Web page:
Acetaminophen is used to relieve minor pains and fevers, and comes in numerous strengths and forms, such as infant drops, liquids, chewables, tablets, etc. Acetaminophen is commonly found in cough, cold, and allergy medications, so always check product labels before giving acetaminophen with another medication to avoid doubling a dosage.
Ibuprofen (Advil®, Motrin®)
Ibuprofen eases aches and pain, and can also decrease fevers, inflammation, and swelling. Like acetaminophen, children’s ibuprofen comes in numerous forms and strengths, so read the labels carefully.
Cold medicines, cough syrups, decongestants, and allergy medications
These are available over-the-counter, but they still have potential side effects. Consult your child’s physician for which medicines to use and under what circumstances. Read labels carefully when giving these with other drugs to avoid doubling up on a medicine such as acetaminophen.
Antiseptics and antibiotic ointments
These help stop infection in cuts and scrapes.
Bandages in various sizes are staples for any family’s medicine cabinet.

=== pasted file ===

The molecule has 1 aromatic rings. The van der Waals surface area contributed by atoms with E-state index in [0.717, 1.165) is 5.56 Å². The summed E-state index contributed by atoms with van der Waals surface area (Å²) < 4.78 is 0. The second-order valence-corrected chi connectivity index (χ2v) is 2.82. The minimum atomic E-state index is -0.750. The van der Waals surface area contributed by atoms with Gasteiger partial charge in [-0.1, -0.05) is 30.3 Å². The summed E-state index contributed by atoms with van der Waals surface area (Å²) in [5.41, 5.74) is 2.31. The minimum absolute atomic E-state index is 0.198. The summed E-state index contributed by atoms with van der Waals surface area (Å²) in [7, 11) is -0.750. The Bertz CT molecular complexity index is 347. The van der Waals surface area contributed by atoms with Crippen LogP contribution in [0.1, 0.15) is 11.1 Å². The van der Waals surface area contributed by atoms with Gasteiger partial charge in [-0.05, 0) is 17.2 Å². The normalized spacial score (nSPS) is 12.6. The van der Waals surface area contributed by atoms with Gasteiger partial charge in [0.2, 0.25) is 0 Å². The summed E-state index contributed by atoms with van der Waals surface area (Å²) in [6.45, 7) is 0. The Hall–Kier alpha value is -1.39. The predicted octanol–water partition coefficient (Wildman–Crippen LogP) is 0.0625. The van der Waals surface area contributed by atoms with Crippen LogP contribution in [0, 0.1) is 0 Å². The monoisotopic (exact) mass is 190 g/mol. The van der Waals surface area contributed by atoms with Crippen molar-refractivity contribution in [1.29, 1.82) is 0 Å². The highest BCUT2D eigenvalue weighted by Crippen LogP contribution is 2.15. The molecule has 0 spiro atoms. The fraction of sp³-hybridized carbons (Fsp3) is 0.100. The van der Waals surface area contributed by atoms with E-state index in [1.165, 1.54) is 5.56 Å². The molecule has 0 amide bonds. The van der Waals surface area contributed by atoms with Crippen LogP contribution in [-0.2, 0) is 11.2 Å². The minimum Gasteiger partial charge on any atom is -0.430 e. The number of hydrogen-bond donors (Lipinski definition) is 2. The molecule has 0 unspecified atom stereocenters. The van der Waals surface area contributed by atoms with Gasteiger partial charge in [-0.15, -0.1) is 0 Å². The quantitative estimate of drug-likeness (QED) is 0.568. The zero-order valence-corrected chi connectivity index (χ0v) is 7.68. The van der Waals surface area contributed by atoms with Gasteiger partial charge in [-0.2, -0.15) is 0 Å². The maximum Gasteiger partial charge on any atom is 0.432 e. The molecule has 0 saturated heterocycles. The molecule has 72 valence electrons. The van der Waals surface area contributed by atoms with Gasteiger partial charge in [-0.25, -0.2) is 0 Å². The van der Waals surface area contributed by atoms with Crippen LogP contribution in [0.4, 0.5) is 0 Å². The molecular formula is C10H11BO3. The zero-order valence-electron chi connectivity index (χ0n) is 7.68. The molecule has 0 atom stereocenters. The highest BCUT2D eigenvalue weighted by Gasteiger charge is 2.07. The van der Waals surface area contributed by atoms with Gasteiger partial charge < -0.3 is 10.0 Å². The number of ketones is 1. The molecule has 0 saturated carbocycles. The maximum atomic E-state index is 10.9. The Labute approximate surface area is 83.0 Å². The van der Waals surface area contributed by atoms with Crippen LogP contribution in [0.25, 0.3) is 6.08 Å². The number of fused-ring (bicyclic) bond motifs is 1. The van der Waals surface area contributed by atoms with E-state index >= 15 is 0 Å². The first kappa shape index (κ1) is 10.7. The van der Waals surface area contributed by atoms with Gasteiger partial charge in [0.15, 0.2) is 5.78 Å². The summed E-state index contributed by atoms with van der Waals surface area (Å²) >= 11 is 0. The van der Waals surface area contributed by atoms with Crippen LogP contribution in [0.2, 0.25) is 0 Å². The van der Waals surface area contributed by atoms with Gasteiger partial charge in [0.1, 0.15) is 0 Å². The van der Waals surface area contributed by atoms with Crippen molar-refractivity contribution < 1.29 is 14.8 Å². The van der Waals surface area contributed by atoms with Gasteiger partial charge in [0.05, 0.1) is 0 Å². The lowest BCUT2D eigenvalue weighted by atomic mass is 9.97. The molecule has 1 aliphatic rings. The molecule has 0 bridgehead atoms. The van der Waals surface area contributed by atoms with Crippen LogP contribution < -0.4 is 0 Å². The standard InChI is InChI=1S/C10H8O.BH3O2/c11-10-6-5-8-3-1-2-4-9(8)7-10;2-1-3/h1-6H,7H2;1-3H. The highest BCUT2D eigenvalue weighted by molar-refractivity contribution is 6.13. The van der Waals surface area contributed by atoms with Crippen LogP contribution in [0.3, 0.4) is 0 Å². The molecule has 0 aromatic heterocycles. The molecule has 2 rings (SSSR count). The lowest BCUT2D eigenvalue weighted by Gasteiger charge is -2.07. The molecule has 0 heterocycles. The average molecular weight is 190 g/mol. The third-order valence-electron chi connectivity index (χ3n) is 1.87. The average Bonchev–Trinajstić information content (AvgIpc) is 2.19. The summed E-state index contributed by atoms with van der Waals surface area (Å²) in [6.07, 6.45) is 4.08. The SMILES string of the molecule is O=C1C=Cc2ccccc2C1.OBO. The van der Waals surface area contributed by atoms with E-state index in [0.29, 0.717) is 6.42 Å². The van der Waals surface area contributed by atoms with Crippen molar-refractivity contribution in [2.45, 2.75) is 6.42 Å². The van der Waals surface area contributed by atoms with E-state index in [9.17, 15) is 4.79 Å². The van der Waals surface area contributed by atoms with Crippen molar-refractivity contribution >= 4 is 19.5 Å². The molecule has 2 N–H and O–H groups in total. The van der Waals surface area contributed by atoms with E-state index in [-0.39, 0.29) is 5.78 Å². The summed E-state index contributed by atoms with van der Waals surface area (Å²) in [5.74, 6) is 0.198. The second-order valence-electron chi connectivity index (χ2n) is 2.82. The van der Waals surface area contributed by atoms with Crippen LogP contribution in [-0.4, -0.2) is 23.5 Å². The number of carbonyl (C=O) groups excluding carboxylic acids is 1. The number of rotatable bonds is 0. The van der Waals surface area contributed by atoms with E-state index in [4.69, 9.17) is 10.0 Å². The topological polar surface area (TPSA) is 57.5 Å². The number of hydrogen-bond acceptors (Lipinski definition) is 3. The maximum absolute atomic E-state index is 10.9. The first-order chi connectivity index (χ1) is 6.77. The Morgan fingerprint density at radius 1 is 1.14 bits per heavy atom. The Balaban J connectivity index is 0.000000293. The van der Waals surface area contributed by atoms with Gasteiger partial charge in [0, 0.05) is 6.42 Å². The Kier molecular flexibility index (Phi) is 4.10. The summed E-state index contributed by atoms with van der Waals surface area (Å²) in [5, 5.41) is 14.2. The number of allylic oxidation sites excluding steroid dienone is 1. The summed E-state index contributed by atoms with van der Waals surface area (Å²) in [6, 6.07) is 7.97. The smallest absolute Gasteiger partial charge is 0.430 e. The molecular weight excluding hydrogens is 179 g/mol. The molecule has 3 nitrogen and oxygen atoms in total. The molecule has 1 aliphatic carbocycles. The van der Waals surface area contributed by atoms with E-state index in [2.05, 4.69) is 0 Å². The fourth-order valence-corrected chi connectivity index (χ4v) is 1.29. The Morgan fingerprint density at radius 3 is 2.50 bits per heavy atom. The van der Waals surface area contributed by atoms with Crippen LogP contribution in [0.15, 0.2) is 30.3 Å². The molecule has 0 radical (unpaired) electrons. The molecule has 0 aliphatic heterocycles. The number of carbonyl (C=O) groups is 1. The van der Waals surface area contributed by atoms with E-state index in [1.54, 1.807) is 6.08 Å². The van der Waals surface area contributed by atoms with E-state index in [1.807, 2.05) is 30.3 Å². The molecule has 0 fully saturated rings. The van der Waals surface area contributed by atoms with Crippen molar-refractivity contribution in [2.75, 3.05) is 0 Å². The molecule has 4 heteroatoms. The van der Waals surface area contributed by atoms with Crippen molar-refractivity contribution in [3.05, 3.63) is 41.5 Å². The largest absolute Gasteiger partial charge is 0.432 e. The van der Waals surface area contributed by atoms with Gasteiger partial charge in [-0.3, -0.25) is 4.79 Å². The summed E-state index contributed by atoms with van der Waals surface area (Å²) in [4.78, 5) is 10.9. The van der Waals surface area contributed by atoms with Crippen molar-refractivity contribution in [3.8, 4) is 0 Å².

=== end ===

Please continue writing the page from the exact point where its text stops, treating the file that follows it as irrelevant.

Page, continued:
Gauze and adhesive tape
These are important for covering larger wounds.
A hot water bottle/heat pack and an ice pack/cold pack
Help reduce swelling, cool feverish children, and ease tummy aches.
A medicine dropper, oral syringe, or calibrated spoon or cup
These are used to dispense medications. A kitchen teaspoon is not always accurate, so stick with something created specifically for use in medicating.
Rubbing alcohol is used to sanitize thermometers, tweezers, and scissors.
This is great for lubricating a thermometer, healing chapped skin or lips, or putting a thin layer on a child’s nose that is sore from too much blowing (be sure not to get the jelly inside the child’s nose).
Saline-based nasal drops
These keep the nasal tissues moist and ease congestion by softening mucous so it can drain or be suctioned easily with a bulb syringe.
A thermometer is essential for checking a child’s temperature. The American Academy of Pediatrics recommends using a digital or chemical-dot thermometer and taking the child’s temperature under the arm or oral temperature for children able to hold the thermometer under the tongue with closed lips and not bite the thermometer. The AAP urges parents to avoid the old-fashioned mercury thermometers—they are dangerous and can cause toxicity if broken.
Tweezers are useful for removing splinters or ticks.
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